What’s the Problem? Macrophages are part of the
innate immune system and will try to eat anything they don’t recognize
as being part of the body — they’re like border patrol guards, checking
everybody’s passports. If you’re a red blood cell, you have the right
passport and get waved on. But if you’re a piece of dirt or a
bacterium, you don’t have the right passport, and Macrophages get you.
The problem is that there are some things we actually want to be in
body, like drug-delivery particles, that get eaten by these
What’s the Solution? Other approaches involve
trying to physically block macrophages from checking the nanoparticle’s
passport — trying to sneak past the guards with 'polymer brushes'.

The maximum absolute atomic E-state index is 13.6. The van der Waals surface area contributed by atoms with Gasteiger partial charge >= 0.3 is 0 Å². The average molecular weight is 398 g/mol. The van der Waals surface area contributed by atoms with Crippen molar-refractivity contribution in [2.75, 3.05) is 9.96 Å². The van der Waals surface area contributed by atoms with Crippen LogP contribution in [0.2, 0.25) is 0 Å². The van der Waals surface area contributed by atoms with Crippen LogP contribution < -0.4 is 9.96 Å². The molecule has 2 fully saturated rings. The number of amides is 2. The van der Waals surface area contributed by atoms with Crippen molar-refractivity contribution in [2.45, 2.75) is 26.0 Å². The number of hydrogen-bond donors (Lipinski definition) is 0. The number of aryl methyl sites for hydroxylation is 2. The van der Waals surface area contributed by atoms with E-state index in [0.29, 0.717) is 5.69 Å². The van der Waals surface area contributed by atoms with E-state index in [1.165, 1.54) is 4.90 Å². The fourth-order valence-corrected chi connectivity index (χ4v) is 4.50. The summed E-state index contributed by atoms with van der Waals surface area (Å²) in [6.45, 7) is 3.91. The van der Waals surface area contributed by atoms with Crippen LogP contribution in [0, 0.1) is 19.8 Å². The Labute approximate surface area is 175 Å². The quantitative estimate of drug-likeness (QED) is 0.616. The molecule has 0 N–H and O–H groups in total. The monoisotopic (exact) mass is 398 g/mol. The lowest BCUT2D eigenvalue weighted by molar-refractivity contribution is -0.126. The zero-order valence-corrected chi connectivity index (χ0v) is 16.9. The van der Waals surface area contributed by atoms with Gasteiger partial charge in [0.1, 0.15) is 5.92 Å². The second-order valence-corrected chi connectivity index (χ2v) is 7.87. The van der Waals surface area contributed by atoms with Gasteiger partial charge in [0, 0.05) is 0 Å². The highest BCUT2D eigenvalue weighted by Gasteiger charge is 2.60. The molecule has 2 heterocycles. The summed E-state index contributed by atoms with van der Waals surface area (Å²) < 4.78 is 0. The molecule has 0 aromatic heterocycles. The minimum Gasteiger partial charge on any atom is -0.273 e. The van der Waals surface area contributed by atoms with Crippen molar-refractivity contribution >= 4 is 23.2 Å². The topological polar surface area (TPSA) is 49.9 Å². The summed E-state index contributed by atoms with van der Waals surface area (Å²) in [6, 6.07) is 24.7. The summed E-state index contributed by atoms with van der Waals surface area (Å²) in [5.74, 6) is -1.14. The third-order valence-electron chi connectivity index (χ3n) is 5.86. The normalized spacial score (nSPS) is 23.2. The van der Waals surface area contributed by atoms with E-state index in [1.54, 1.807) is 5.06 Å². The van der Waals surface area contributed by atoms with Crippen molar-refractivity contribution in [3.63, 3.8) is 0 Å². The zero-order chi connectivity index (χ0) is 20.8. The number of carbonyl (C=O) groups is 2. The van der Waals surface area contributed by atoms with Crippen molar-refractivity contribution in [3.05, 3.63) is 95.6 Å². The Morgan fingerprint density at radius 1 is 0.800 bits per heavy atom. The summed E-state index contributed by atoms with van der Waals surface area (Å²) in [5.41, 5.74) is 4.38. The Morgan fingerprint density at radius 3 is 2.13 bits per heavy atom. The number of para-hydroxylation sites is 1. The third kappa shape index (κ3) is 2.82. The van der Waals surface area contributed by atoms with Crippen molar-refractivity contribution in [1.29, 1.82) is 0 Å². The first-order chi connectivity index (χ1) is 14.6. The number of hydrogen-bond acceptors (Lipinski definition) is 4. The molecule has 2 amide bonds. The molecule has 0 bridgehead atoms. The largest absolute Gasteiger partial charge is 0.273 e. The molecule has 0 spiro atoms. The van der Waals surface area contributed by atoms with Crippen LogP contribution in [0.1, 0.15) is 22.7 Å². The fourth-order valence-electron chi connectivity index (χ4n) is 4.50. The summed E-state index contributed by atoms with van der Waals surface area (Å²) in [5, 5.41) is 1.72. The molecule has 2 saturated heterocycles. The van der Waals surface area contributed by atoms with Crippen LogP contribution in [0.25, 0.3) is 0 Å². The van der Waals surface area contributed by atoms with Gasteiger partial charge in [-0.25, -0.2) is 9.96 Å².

What we’re doing is different — we’re forging passports. We took a
human protein that’s on the exterior of all human cells that tells
macrophages ‘don’t eat me’, and we simulated and synthesized the
simplest functional version of it.
We stuck this “minimal peptide” on the exterior of some plastic
nanoparticles and then tested whether they would fool the immune system
into thinking they were part of the body.
How do we know it worked? We first made a
competition of it in mice: we dyed nanoparticles with peptide one color
and used a second color for nanoparticles without peptide, and then we
mixed 1:1 and injected. Just 20 minutes later, there was up to four
times as many particles with the peptide. We also put some antibodies
on the nanoparticles, because you would have something like that on
there if you wanted them to target a particular tissue. These
antibodies also serve the purpose of attracting the macrophage's
attention, so we knew they are checking the nanoparticles passports. As
a final proof, we showed particles with peptide do a better job of
delivering dyes and drugs to cancer sites.